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Home > Global Health Literature Digest > Preventing Late Postnatal Mother-to-Child Transmission
Interventions for preventing late postnatal mother-to-child transmission of HIV
Global Health Sciences Literature Digest
Published May 11, 2009
Journal Article

Horvath T, Madi BC, Iuppa IM, Kennedy GE, Rutherford G, Read JS. Interventions for preventing late postnatal mother-to-child transmission of HIV. Cochrane Database of Systematic Reviews 2009, Issue 1. Art. No.: CD006734. DOI: 10.1002/14651858.CD006734.pub2.


The objectives of this systematic review were to assess the evidence for and determine the efficacy of interventions to decrease late postnatal mother-to-child transmission (MTCT) of HIV, and to determine whether they increase overall and HIV-free survival

Search Strategy

Electronic searches were undertaken using PubMed, EMBASE, CENTRAL, and other databases to identify relevant studies from 1980-2008. Hand searches of the reference lists of all pertinent reviews and studies found were undertaken, as well as abstracts from relevant conferences, including the International AIDS Conferences and the annual Conference of Retroviruses and Opportunistic Infections. Experts in the field of HIV prevention were contacted to locate any further studies or relevant conference proceedings not included in the databases to ensure that unpublished studies were included. The search strategy was iterative. There were no restrictions on country or language. Identified studies were independently reviewed for eligibility, and differences of opinion were resolved by consensus


After screening 1,349 citations, 17 were identified as potentially relevant studies; seven of these met all the inclusion criteria and were included in the review (six randomized clinical trials and one intervention cohort study). Inclusion criteria consisted of randomized clinical trials of HIV-infected women and their infants that assessed the efficacy of interventions to prevent MTCT of HIV through breast milk; other trials and intervention cohort studies with relevant data, but only if randomization was not feasible due to the nature of the intervention; and studies performed in general or specific populations and in hospitals or clinics. Ecological studies and studies with historical controls were excluded.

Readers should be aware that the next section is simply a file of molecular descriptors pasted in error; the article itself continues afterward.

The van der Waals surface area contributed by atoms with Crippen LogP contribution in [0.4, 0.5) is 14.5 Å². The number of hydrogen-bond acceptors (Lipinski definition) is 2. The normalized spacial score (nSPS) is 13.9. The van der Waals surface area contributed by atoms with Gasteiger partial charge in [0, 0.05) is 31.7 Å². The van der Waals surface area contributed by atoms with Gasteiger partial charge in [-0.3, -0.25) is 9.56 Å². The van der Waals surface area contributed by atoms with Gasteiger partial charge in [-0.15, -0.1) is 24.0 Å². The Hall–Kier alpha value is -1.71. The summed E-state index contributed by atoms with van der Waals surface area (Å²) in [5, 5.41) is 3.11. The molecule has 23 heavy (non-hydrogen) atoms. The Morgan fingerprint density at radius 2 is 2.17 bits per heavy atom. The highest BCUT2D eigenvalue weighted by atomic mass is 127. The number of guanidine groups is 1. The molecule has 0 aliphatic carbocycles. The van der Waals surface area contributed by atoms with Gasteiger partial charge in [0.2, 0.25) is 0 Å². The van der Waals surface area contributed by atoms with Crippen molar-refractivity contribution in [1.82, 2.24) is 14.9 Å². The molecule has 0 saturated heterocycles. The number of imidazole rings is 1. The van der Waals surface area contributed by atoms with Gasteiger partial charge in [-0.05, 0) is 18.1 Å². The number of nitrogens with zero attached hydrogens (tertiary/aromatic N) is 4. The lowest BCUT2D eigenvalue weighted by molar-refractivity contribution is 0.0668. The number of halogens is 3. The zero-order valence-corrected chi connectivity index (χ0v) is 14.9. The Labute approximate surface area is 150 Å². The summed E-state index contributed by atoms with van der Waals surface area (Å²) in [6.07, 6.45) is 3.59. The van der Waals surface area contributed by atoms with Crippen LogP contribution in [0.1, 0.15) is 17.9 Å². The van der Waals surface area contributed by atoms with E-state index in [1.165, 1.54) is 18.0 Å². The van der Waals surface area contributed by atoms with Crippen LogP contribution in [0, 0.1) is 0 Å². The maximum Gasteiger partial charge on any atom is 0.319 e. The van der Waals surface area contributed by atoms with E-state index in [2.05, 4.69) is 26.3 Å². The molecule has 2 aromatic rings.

The seven studies included were conducted in Botswana, Kenya, Malawi, Tanzania, South Africa. and Zambia, Three separate but coordinated randomized controlled trials, counting in the review as one study, were conducted in Ethiopia, India, and Uganda.


HIV-infected pregnant or postpartum women and their children were included. The studies in the review are Nduati 20001(1) ; Fawzi 20022(2) ; Thior 20063(3); Coovadia 20074(4); Kuhn 20085(5); Kumwenda 20086(6); and SWEN 20087(7). The number of participants in the included studies ranged from 401 to 3,276.


The types of interventions that the studies included were the following: interventions to prevent breast milk transmission of HIV through decreasing the duration of exposure to breast milk; decreasing maternal infectivity; addressing factors affecting the transfer of virus from mother to child; and improving infants' defenses against HIV infection.


Among children born to HIV-infected women, the outcome measures were HIV infection, overall survival, and HIV-free survival.